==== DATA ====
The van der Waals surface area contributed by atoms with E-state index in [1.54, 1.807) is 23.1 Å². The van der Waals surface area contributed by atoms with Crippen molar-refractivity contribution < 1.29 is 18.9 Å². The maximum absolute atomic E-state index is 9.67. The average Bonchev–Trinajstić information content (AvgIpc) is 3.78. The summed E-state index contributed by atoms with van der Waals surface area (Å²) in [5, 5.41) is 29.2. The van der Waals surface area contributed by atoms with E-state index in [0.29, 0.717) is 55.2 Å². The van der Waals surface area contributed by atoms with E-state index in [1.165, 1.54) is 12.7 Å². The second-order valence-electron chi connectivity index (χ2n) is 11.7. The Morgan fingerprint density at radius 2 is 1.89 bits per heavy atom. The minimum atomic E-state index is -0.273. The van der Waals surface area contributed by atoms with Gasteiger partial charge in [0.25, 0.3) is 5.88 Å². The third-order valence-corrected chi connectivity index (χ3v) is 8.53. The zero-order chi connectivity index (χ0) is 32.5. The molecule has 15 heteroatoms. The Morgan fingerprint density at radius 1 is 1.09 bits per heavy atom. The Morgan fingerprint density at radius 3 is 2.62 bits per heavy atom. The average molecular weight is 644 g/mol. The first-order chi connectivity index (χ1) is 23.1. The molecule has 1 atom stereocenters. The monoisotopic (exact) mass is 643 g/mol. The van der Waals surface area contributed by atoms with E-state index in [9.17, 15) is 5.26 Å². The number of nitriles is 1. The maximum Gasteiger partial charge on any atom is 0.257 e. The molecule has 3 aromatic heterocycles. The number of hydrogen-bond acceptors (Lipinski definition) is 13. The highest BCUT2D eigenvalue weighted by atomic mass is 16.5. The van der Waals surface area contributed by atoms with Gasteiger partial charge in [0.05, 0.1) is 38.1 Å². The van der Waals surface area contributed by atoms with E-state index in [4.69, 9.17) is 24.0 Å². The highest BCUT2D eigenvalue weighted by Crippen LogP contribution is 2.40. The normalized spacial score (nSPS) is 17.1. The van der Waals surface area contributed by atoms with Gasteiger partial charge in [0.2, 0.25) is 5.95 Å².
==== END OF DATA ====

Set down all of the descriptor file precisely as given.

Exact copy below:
The van der Waals surface area contributed by atoms with E-state index in [1.54, 1.807) is 23.1 Å². The van der Waals surface area contributed by atoms with Crippen molar-refractivity contribution < 1.29 is 18.9 Å². The maximum absolute atomic E-state index is 9.67. The average Bonchev–Trinajstić information content (AvgIpc) is 3.78. The summed E-state index contributed by atoms with van der Waals surface area (Å²) in [5, 5.41) is 29.2. The van der Waals surface area contributed by atoms with E-state index in [0.29, 0.717) is 55.2 Å². The van der Waals surface area contributed by atoms with E-state index in [1.165, 1.54) is 12.7 Å². The second-order valence-electron chi connectivity index (χ2n) is 11.7. The Morgan fingerprint density at radius 2 is 1.89 bits per heavy atom. The minimum atomic E-state index is -0.273. The van der Waals surface area contributed by atoms with Gasteiger partial charge in [0.25, 0.3) is 5.88 Å². The third-order valence-corrected chi connectivity index (χ3v) is 8.53. The zero-order chi connectivity index (χ0) is 32.5. The molecule has 15 heteroatoms. The Morgan fingerprint density at radius 1 is 1.09 bits per heavy atom. The Morgan fingerprint density at radius 3 is 2.62 bits per heavy atom. The average molecular weight is 644 g/mol. The first-order chi connectivity index (χ1) is 23.1. The molecule has 1 atom stereocenters. The monoisotopic (exact) mass is 643 g/mol. The van der Waals surface area contributed by atoms with E-state index in [9.17, 15) is 5.26 Å². The number of nitriles is 1. The maximum Gasteiger partial charge on any atom is 0.257 e. The molecule has 3 aromatic heterocycles. The number of hydrogen-bond acceptors (Lipinski definition) is 13. The highest BCUT2D eigenvalue weighted by atomic mass is 16.5. The van der Waals surface area contributed by atoms with Gasteiger partial charge in [0.05, 0.1) is 38.1 Å². The van der Waals surface area contributed by atoms with E-state index in [4.69, 9.17) is 24.0 Å². The highest BCUT2D eigenvalue weighted by Crippen LogP contribution is 2.40. The normalized spacial score (nSPS) is 17.1. The van der Waals surface area contributed by atoms with Gasteiger partial charge in [0.2, 0.25) is 5.95 Å².